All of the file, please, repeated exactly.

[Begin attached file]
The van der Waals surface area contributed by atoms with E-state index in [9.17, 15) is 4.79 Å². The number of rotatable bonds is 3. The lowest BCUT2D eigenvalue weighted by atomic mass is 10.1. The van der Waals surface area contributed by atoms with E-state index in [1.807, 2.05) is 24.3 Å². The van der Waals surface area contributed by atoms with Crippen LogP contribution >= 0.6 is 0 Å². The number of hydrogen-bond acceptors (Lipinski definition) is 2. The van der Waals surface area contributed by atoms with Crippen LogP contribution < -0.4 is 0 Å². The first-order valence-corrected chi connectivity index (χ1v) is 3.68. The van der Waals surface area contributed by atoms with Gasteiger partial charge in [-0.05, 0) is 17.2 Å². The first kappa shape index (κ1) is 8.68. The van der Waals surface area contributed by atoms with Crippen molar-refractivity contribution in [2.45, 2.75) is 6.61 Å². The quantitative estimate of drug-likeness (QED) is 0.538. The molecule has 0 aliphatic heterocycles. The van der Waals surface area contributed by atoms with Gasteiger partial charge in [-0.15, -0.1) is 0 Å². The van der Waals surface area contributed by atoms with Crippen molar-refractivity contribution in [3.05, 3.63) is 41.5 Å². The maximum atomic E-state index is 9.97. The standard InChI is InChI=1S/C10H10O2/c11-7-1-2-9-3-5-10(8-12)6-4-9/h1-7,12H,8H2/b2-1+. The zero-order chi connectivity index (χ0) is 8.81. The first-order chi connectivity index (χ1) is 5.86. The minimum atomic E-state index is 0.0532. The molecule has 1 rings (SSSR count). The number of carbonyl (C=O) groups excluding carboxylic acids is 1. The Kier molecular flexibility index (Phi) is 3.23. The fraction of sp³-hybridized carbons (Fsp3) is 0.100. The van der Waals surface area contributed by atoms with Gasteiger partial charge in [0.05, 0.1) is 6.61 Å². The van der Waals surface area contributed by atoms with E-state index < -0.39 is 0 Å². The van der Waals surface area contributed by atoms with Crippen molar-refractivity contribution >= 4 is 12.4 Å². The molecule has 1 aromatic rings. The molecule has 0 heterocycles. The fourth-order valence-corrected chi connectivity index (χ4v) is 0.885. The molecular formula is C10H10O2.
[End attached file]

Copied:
The van der Waals surface area contributed by atoms with E-state index in [9.17, 15) is 4.79 Å². The number of rotatable bonds is 3. The lowest BCUT2D eigenvalue weighted by atomic mass is 10.1. The van der Waals surface area contributed by atoms with E-state index in [1.807, 2.05) is 24.3 Å². The van der Waals surface area contributed by atoms with Crippen LogP contribution >= 0.6 is 0 Å². The number of hydrogen-bond acceptors (Lipinski definition) is 2. The van der Waals surface area contributed by atoms with Crippen LogP contribution < -0.4 is 0 Å². The first-order valence-corrected chi connectivity index (χ1v) is 3.68. The van der Waals surface area contributed by atoms with Gasteiger partial charge in [-0.05, 0) is 17.2 Å². The first kappa shape index (κ1) is 8.68. The van der Waals surface area contributed by atoms with Crippen molar-refractivity contribution in [2.45, 2.75) is 6.61 Å². The quantitative estimate of drug-likeness (QED) is 0.538. The molecule has 0 aliphatic heterocycles. The van der Waals surface area contributed by atoms with Gasteiger partial charge in [-0.15, -0.1) is 0 Å². The van der Waals surface area contributed by atoms with Crippen molar-refractivity contribution in [3.05, 3.63) is 41.5 Å². The maximum atomic E-state index is 9.97. The standard InChI is InChI=1S/C10H10O2/c11-7-1-2-9-3-5-10(8-12)6-4-9/h1-7,12H,8H2/b2-1+. The zero-order chi connectivity index (χ0) is 8.81. The first-order chi connectivity index (χ1) is 5.86. The minimum atomic E-state index is 0.0532. The molecule has 1 rings (SSSR count). The number of carbonyl (C=O) groups excluding carboxylic acids is 1. The Kier molecular flexibility index (Phi) is 3.23. The fraction of sp³-hybridized carbons (Fsp3) is 0.100. The van der Waals surface area contributed by atoms with Gasteiger partial charge in [0.05, 0.1) is 6.61 Å². The van der Waals surface area contributed by atoms with E-state index < -0.39 is 0 Å². The van der Waals surface area contributed by atoms with Crippen molar-refractivity contribution >= 4 is 12.4 Å². The molecule has 1 aromatic rings. The molecule has 0 heterocycles. The fourth-order valence-corrected chi connectivity index (χ4v) is 0.885. The molecular formula is C10H10O2.